Five scenarios for Russia’s future – Atlantic Council

February 6,2024 750
Five scenarios for Russia’s future – Atlantic Council

The American analytical center, The Atlantic Council, has released a study on five potential scenarios for the future of Russia by Casey Michel, an author, journalist, and director of the Combating Kleptocracy Program at the Human Rights Foundation.

The analyst considers the following versions of Russia’s future: Putin’s continued rule; Putin’s ouster, followed by the installation of a far-right, nationalistic figure or cadre; Putin’s ouster, followed by a technocratic, if still largely antidemocratic, regime; Putin’s ouster, followed by the rise of a liberal, thoroughly pro-Western government; and Russian Federation state fracture.

The first scenario envisions the strengthening of Putin’s power, the expansion of totalitarian tendencies in Russia, and the continuation of the war against Ukraine to divide the West. A cowed Russian populace refuses to march for anything other than local concerns. Saturated in a mixture of apathy and fear and for a good chunk of Putin’s base, even support for a revanchist war Russians refuse to move against the regime,” Michel said. 

This scenario is considered the most probable, barring unforeseen health issues for Putin. Currently, there is no reason to believe that the Russian dictator will cease his aggression against Ukraine until he faces a devastating defeat.

Indeed, Putin’s strategy of simply waiting out the West is, presumably, his likeliest path to outright victory, not least considering the outlook for the US 2024 presidential election. And it is a strategy that must be shown to fail. The West must stand united, and must stand by Kyiv, regardless of the time horizon,” Michel said. 

The second scenario envisions the rise to power of far-right chauvinists. Michel recalls the failed uprising of the Russian Wagner private military company last June, demonstrating the fragility of support for Putin, according to the analyst. This opens up numerous possibilities for radical far-right Russian nationalists who are increasingly critical of Putin both inside and outside the Kremlin.

After the failure of Prigozhin, the likelihood of a right-wing radical uprising is lower than last year, but it remains, especially in the event of a worsening economy and an increase in the number of ‘body bags’ returning to Russia.

The third scenario envisions the removal of Putin from power, with ‘pragmatists’ taking his place, attempting to entice the West with certain actions and promises of ‘rebooting’ Russia.”

Under this scenario, the new regime will establish diplomatic ties with the West, conduct swift elections, and tone down nationalist rhetoric in speeches. It will propose a resolution to the war in Ukraine by retaining Crimea and withdrawing Russian forces from the rest of Ukraine, nullifying Putin’s annexations. Russians will declare the end of Putin’s dictatorship and engage in negotiations to lift sanctions, predicts Michel.

However, such a scenario is unlikely in the near term compared to the possibility of Putin remaining in power or the arrival of an ultra-nationalistic regime. At the same time, the acceleration of such a development could be influenced by encouragement from Western partners who may seek to quickly recognize any reformist political figure in Russia.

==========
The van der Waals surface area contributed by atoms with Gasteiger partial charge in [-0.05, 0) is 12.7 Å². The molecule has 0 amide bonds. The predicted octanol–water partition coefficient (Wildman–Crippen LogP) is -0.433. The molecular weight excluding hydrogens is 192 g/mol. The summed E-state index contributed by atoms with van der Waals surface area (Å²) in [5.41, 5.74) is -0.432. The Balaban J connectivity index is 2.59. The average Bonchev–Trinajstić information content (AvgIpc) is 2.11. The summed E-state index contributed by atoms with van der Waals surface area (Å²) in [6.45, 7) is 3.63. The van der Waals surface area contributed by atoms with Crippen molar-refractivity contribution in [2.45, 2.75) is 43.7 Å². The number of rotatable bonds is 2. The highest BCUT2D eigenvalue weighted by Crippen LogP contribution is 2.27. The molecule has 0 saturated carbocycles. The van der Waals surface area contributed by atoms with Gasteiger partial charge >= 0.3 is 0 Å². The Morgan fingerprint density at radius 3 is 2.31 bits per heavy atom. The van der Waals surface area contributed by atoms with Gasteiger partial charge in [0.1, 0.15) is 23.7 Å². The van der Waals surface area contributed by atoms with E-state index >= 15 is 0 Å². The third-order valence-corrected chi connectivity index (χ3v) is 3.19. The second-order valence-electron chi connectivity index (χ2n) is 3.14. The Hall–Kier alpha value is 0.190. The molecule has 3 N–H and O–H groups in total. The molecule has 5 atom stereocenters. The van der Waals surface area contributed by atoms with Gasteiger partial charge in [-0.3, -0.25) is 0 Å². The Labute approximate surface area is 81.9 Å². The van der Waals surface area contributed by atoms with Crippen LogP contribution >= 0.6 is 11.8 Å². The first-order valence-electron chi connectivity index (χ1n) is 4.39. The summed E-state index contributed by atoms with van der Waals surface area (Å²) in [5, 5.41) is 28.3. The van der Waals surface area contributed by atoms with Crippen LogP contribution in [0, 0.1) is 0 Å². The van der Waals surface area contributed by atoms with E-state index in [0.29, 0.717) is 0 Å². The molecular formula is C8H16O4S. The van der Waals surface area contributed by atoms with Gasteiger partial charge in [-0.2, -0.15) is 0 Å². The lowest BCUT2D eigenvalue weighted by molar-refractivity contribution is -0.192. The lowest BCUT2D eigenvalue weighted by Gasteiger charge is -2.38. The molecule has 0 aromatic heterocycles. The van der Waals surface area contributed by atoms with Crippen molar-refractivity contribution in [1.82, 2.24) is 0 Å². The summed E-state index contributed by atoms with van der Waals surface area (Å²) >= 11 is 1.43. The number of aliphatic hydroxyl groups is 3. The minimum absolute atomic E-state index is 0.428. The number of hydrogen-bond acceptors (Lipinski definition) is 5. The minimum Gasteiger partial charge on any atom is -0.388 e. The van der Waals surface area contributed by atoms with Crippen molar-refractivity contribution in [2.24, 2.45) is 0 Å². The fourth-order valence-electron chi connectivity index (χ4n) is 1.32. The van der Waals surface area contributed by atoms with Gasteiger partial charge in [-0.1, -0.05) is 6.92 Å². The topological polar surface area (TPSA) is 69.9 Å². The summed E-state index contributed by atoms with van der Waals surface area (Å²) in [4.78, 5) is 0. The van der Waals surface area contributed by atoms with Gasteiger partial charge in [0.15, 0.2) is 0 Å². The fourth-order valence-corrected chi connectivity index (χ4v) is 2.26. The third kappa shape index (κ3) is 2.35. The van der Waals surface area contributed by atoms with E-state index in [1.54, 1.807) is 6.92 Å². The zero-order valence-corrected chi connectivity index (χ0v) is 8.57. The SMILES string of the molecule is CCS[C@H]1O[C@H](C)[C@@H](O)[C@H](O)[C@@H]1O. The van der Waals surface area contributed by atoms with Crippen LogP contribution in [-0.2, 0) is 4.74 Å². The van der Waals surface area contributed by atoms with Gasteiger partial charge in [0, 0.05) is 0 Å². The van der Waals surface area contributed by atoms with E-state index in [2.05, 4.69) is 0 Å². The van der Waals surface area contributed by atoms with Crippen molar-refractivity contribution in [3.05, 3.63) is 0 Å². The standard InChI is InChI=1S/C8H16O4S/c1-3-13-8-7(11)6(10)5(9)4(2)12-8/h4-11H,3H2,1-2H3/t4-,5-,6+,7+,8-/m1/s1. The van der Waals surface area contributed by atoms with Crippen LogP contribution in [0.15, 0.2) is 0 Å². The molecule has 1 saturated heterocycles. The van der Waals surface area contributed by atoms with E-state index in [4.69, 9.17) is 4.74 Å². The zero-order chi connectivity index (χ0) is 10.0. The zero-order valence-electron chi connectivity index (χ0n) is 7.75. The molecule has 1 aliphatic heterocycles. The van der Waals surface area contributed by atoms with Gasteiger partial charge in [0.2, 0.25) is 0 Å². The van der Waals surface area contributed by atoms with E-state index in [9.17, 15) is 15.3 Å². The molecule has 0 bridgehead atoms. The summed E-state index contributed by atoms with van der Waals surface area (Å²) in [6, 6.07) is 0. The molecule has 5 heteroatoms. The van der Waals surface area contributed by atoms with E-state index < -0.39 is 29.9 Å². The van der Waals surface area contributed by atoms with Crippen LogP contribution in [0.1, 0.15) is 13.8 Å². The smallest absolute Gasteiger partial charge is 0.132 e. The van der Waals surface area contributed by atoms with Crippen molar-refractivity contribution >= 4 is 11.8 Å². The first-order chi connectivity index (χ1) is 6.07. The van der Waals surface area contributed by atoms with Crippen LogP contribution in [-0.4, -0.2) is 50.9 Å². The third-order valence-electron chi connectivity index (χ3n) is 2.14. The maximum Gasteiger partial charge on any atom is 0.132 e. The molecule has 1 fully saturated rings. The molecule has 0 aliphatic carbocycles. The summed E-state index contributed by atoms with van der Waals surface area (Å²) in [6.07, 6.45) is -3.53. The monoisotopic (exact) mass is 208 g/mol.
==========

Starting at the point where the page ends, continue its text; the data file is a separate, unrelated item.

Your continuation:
But Western partners, for all the reasons listed above, should be careful – or, at the least, should be careful what they wish for. After all, in the early 2000s, Western partners were happy to back a new president rising who pronounced a willingness to pursue economic and even potentially political liberalization. Nearly a quarter of a century later, that president remains in power and is now the author of the greatest bloodshed Europe has seen since World War II,” Michel said.

The fourth scenario envisions the emergence of a democratic Russia. The Russian Federation will become a field of internal protests as people demand change.

Years after launching a series of bloody, futile wars across its former colonial space, protests erupt around the country, demanding change. Too many of the protesters’ compatriots had already died, carried home in coffins from lands no longer theirs. Global pressure, especially from the West, becomes too much to bear. And, with coffers draining, the national economy teeters, bringing back memories among the older generations of previous economic ruin. It is time for something new. It is time, at last, to put these neoimperial dreams to bed. And it is time, at last, for democracy,” Michel foresees.

This scenario is highly unlikely in short to medium term due to the chronic ineffectiveness of the opposition, as well as the demonstrative lack of support for the democratic model from Russian society, adds the analyst.

The fifth scenario envisions the dissolution of the Russian Federation. Despite seeming improbable in 2023, similar situations have occurred in Russia’s past, particularly during the collapse of the Soviet Union. Considering the accumulated problems, from setbacks in Ukraine to economic decline and internal national issues, there is no reason to dismiss such a scenario, says Michel.

A country that refuses to recognize its brutal imperial history – a country that refuses to even recognize its role as a colonizer, obliterating and consuming surrounding nations – is always going to explode,” the analyst says. 

Read the full research text by following the link.

Cover: Shutterstock

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